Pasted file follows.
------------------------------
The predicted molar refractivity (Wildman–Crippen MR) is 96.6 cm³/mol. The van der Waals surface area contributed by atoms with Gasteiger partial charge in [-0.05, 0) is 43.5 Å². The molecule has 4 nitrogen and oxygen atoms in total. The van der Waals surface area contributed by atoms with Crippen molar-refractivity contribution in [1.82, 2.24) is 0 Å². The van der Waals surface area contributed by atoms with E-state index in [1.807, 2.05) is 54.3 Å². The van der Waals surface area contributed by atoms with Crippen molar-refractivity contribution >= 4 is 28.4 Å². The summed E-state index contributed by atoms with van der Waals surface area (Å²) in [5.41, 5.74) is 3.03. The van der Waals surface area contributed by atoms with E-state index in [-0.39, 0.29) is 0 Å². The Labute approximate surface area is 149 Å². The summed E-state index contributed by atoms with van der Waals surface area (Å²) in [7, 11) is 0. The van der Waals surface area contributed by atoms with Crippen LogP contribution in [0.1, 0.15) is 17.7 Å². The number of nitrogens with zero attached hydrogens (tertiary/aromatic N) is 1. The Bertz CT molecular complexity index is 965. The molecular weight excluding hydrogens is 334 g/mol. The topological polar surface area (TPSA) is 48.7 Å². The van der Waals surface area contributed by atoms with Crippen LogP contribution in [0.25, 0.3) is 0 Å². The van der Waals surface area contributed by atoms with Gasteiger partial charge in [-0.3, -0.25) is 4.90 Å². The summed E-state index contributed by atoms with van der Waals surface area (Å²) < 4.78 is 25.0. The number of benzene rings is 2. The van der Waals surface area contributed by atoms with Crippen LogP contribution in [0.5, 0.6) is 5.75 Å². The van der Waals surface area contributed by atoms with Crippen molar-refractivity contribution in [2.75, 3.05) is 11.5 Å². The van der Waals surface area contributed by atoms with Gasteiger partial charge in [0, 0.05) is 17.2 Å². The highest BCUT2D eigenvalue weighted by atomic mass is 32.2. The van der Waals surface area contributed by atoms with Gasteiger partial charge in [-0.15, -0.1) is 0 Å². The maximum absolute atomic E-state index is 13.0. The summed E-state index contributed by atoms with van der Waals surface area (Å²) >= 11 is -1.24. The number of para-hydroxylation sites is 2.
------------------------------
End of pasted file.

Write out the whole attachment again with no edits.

The predicted molar refractivity (Wildman–Crippen MR) is 96.6 cm³/mol. The van der Waals surface area contributed by atoms with Gasteiger partial charge in [-0.05, 0) is 43.5 Å². The molecule has 4 nitrogen and oxygen atoms in total. The van der Waals surface area contributed by atoms with Crippen molar-refractivity contribution in [1.82, 2.24) is 0 Å². The van der Waals surface area contributed by atoms with E-state index in [1.807, 2.05) is 54.3 Å². The van der Waals surface area contributed by atoms with Crippen molar-refractivity contribution >= 4 is 28.4 Å². The summed E-state index contributed by atoms with van der Waals surface area (Å²) in [5.41, 5.74) is 3.03. The van der Waals surface area contributed by atoms with E-state index in [-0.39, 0.29) is 0 Å². The Labute approximate surface area is 149 Å². The summed E-state index contributed by atoms with van der Waals surface area (Å²) in [7, 11) is 0. The van der Waals surface area contributed by atoms with Crippen LogP contribution in [0.1, 0.15) is 17.7 Å². The number of nitrogens with zero attached hydrogens (tertiary/aromatic N) is 1. The Bertz CT molecular complexity index is 965. The molecular weight excluding hydrogens is 334 g/mol. The topological polar surface area (TPSA) is 48.7 Å². The van der Waals surface area contributed by atoms with Crippen LogP contribution in [0.25, 0.3) is 0 Å². The van der Waals surface area contributed by atoms with Gasteiger partial charge in [-0.3, -0.25) is 4.90 Å². The summed E-state index contributed by atoms with van der Waals surface area (Å²) < 4.78 is 25.0. The number of benzene rings is 2. The van der Waals surface area contributed by atoms with Crippen LogP contribution in [0.5, 0.6) is 5.75 Å². The van der Waals surface area contributed by atoms with Crippen molar-refractivity contribution in [2.75, 3.05) is 11.5 Å². The van der Waals surface area contributed by atoms with Gasteiger partial charge in [0, 0.05) is 17.2 Å². The highest BCUT2D eigenvalue weighted by atomic mass is 32.2. The van der Waals surface area contributed by atoms with Gasteiger partial charge in [-0.15, -0.1) is 0 Å². The maximum absolute atomic E-state index is 13.0. The summed E-state index contributed by atoms with van der Waals surface area (Å²) >= 11 is -1.24. The number of para-hydroxylation sites is 2.